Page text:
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As a Cr-48 owner, the thought of buying another one crossed my mind yesterday. I like the hardware affordances so much I replicated them on the high end with Apple products. My daughter uses my Cr-48 now. It almost broke yesterday. During the diagnostic process, I considered just buying another one.

You see, I really liked running Ubuntu on my Cr-48. It pretty well convinced me to get the 4G iPad, just so I could have mobile data on my macbook. So I now carry a 4g iPad and 15" rMBP and gave the Cr-48 to my daughter.

Yesterday, my son dislocated (subluxed?) the Cr-48's screen hinge. Apparently the hinge mounting screws inside the case had worked themselves a bit loose and his action hyperextended the joint so far the plastic pieces of hinge interfered with each other so it wouldn't close. And the hinge was obviously loose. My daughter was hysterical until I took it apart (took about 2 minutes from incident to repair). During those two minutes, I seriously thought about getting another one. Because she loves it sooo much.

So, at least in terms of cheap, energy-efficient, light, mobile laptop, I think there's a market. ChromeOS, I don't know. I'm in the military, so a network-dependent OS is a non-starter for me.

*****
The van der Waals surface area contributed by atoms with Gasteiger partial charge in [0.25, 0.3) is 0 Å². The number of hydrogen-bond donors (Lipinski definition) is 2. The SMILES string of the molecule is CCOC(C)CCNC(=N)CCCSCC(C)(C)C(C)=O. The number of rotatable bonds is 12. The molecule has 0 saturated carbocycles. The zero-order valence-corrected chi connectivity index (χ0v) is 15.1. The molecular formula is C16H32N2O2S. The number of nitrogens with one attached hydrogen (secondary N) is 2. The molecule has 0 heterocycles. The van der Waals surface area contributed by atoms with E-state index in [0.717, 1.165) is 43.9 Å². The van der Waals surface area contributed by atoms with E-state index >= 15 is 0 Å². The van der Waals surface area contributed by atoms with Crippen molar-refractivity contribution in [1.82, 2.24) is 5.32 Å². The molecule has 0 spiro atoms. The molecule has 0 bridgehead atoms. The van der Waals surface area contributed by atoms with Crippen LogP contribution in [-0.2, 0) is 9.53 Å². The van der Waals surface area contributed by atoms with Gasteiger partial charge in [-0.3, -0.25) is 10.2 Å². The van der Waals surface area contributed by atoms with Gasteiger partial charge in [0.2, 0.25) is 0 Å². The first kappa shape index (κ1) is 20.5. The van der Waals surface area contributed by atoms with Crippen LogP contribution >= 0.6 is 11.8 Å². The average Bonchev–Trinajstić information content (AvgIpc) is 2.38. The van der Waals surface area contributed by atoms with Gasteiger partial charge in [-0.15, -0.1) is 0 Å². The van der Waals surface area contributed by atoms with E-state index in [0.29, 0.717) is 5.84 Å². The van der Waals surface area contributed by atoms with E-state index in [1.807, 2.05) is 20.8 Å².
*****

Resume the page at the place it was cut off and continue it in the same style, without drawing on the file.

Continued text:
For Christmas, I'm not sure I'm getting the kids any electronics. I'm tempted to get them iPad minis but I don't see them using tablets for anything productive, so an ultrabook makes more sense. But I see no reason to a) buy a laptop for a 7- and 10 year old kids, or b) buy a Chromebook, even at the price, if I'm only going to convert it to Ubuntu. In part because switching the BiOS is one headache more than I care to endure. In part because imposing an unsupported operating system on someone else just seems rude.

In the case of the Asus C7: no way am I buying any more spinning rust hard drives.

My hinge is starting give me some trouble too. So far though the Cr-48 has held up pretty decently for being a 2 year old free laptop.

Apparently the answer is JB Quik Weld


The hardware isn't really the novel thing here.

You are right that the hardware isn't novel. But for me it is 100% of the reason to actually buy one. Nothing new in hardware but solid, practical and inexpensive quality.

Some specific complaints I have about the software: no Wacom drivers (I like resistive touch), no CAC smart card support, no Citrix support, no Juniper (all things I need). I haven't touched ChromeOS for a while but I use Chrome all the time.

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